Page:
I see novels as commentary on the human condition, so I can see the the beauty and craft of a writer who can do this with a non-human protagonist.

Interesting concept. With the mountains of books available, it's easy to see how some works and authors can get overlooked through the years.

Mary Witzl said...

I love the idea of reviving forgotten books too. The Cloister and the Hearth is one of my personal favorites and it saddens me that when you mention this nowadays, no one knows what you're talking about.

We had a math teacher who used to read to us in the seventh grade, when we'd done particularly well. She made math bearable for me. One of the books she was going to read was Snow Dog, but I had to change classes before she got to it. I'll keep an eye out for it in the library -- it's never too late to catch up, and I do love the older books.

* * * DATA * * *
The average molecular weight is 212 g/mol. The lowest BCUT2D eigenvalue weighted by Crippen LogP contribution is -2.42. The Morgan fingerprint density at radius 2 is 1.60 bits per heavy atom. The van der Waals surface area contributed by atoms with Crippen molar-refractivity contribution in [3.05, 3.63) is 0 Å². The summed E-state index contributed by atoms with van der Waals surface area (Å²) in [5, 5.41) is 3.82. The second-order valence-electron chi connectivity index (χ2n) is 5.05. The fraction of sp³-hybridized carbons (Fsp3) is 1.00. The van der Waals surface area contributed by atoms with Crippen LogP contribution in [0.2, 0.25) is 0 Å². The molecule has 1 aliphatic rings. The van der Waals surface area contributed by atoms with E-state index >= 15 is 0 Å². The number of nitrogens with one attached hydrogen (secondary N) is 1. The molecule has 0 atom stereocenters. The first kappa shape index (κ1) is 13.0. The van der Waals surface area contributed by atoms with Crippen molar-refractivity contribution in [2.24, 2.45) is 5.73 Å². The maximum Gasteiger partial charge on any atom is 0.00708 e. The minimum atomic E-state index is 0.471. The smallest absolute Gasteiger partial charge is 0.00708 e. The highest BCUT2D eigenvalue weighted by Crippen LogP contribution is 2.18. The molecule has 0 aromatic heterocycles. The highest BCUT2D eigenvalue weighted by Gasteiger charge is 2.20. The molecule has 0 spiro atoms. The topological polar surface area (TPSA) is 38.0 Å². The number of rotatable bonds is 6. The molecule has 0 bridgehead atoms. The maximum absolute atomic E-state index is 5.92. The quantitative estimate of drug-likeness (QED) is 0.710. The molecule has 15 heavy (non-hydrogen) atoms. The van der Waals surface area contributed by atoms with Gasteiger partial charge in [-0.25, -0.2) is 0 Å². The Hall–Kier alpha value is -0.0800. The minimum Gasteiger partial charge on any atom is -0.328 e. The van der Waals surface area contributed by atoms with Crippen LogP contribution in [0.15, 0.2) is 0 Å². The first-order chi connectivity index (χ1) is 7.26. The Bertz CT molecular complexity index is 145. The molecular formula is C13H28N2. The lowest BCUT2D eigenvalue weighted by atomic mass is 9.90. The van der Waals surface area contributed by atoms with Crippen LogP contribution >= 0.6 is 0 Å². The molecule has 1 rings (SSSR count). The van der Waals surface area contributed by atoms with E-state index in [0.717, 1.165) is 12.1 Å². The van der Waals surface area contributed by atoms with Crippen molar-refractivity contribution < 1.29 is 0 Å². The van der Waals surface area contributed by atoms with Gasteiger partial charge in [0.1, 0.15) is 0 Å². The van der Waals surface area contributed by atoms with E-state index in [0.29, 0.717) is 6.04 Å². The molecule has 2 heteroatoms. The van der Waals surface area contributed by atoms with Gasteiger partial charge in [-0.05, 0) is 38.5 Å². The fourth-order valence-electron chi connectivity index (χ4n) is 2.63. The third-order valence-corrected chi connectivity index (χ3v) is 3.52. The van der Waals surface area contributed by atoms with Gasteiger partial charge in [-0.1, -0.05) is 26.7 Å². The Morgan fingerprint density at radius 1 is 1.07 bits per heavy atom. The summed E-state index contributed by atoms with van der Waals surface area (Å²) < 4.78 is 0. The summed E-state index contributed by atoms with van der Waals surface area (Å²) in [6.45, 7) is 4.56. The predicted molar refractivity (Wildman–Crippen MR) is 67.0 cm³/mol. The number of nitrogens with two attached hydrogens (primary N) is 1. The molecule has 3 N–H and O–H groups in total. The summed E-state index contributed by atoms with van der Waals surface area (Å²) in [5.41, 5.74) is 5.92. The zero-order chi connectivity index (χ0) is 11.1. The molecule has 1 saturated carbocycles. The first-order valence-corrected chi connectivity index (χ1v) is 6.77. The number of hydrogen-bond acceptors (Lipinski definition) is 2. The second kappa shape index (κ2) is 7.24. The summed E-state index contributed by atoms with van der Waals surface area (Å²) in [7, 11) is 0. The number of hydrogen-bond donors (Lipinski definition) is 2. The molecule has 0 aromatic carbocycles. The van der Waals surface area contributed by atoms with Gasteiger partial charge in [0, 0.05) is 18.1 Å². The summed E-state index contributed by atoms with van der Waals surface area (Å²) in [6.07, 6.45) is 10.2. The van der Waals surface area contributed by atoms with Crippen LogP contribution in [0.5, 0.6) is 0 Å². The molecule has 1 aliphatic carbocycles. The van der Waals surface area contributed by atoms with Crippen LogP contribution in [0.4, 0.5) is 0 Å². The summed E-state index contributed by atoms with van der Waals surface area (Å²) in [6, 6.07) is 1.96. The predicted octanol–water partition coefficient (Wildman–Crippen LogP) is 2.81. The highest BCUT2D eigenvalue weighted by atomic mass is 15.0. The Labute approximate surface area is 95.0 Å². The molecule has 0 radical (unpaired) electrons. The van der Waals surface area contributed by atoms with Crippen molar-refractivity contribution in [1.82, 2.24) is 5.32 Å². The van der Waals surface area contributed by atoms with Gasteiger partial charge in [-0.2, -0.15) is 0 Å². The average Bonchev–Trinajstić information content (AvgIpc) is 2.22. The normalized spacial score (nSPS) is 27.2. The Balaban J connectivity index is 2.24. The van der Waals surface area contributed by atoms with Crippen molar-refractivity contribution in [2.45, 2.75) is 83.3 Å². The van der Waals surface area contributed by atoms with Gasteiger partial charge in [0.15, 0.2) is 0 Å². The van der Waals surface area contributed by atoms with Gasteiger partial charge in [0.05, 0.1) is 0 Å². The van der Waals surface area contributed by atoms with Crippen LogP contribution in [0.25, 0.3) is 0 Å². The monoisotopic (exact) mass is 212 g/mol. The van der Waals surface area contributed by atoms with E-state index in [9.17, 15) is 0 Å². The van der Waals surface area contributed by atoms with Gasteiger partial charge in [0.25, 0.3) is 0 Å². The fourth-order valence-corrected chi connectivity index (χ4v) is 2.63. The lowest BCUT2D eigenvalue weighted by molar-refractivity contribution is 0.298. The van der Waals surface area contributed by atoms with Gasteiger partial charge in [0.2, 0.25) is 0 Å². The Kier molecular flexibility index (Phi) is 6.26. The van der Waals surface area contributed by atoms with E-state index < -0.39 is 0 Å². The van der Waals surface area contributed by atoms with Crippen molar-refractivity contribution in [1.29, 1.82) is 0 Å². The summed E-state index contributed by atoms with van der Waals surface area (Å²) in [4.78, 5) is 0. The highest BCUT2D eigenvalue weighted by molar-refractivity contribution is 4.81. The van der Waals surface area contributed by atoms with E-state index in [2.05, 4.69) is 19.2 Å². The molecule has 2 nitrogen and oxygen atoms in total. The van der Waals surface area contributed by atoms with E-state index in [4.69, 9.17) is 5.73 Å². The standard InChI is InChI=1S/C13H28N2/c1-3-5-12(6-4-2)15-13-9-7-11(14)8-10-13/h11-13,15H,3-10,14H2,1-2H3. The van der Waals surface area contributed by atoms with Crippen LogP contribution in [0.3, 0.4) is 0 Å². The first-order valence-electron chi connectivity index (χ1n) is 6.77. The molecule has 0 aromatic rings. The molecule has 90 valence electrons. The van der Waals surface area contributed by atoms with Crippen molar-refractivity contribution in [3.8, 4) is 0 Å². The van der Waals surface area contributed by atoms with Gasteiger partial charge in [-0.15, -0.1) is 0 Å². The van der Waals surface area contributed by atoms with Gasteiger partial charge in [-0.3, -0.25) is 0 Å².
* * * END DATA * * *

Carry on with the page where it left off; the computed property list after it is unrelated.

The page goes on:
Charles Gramlich said...

X-dell, I think I was strongly influenced by these kinds of books and it helped me with writing the alien characters in Cold in the Light.

Mary Witzl, Snow dog is quite good. I haen't read the one you mentioned, though. You should do a post about it. Or if you did I'm afraid I missed it.

Shauna Roberts said...

I had never heard of Kjelgaard before. I'm going to keep an eye out for Desert Dog for my young nephews.

cs harris said...

Never read Desert Dog, but I loved his Big Red and Irish Red. I think there was another one, too. Outlaw Red? in those days, I wasn't clever enough to hunt down other works by writers whose books I'd liked, so it looks like I missed a lot I obviously would have enjoyed.